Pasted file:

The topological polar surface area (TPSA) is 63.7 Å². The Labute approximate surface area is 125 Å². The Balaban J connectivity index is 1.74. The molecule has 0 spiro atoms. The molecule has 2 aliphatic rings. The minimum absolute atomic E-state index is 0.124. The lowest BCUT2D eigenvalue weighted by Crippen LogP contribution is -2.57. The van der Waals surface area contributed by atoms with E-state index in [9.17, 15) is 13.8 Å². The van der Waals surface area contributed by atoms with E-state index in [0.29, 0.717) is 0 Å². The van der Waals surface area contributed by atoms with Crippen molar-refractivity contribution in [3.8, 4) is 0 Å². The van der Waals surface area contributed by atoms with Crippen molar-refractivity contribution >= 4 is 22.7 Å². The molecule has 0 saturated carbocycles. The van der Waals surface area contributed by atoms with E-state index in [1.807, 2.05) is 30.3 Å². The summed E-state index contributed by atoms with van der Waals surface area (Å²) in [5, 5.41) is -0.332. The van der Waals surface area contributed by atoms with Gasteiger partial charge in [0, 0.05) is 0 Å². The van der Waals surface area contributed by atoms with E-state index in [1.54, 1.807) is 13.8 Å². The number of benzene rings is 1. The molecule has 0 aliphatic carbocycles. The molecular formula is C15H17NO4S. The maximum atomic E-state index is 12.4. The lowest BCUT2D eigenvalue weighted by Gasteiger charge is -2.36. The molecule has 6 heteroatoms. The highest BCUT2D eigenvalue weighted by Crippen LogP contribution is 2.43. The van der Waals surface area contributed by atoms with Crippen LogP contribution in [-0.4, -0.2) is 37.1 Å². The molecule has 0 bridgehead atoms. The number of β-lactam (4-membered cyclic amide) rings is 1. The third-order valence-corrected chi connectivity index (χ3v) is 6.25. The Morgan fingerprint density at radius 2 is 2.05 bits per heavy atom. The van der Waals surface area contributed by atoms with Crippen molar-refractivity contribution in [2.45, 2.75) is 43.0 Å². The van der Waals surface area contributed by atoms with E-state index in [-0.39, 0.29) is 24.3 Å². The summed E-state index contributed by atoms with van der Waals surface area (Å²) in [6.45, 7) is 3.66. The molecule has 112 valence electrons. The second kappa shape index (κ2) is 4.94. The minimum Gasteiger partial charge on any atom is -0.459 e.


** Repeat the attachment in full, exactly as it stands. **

The topological polar surface area (TPSA) is 63.7 Å². The Labute approximate surface area is 125 Å². The Balaban J connectivity index is 1.74. The molecule has 0 spiro atoms. The molecule has 2 aliphatic rings. The minimum absolute atomic E-state index is 0.124. The lowest BCUT2D eigenvalue weighted by Crippen LogP contribution is -2.57. The van der Waals surface area contributed by atoms with E-state index in [9.17, 15) is 13.8 Å². The van der Waals surface area contributed by atoms with E-state index in [0.29, 0.717) is 0 Å². The van der Waals surface area contributed by atoms with Crippen molar-refractivity contribution in [3.8, 4) is 0 Å². The van der Waals surface area contributed by atoms with Crippen molar-refractivity contribution >= 4 is 22.7 Å². The molecule has 0 saturated carbocycles. The van der Waals surface area contributed by atoms with E-state index in [1.807, 2.05) is 30.3 Å². The summed E-state index contributed by atoms with van der Waals surface area (Å²) in [5, 5.41) is -0.332. The van der Waals surface area contributed by atoms with Gasteiger partial charge in [0, 0.05) is 0 Å². The van der Waals surface area contributed by atoms with E-state index in [1.54, 1.807) is 13.8 Å². The number of benzene rings is 1. The molecule has 0 aliphatic carbocycles. The molecular formula is C15H17NO4S. The maximum atomic E-state index is 12.4. The lowest BCUT2D eigenvalue weighted by Gasteiger charge is -2.36. The molecule has 6 heteroatoms. The highest BCUT2D eigenvalue weighted by Crippen LogP contribution is 2.43. The van der Waals surface area contributed by atoms with Crippen LogP contribution in [-0.4, -0.2) is 37.1 Å². The molecule has 0 bridgehead atoms. The number of β-lactam (4-membered cyclic amide) rings is 1. The third-order valence-corrected chi connectivity index (χ3v) is 6.25. The Morgan fingerprint density at radius 2 is 2.05 bits per heavy atom. The van der Waals surface area contributed by atoms with Crippen molar-refractivity contribution in [2.45, 2.75) is 43.0 Å². The van der Waals surface area contributed by atoms with E-state index in [-0.39, 0.29) is 24.3 Å². The summed E-state index contributed by atoms with van der Waals surface area (Å²) in [6.45, 7) is 3.66. The molecule has 112 valence electrons. The second kappa shape index (κ2) is 4.94. The minimum Gasteiger partial charge on any atom is -0.459 e.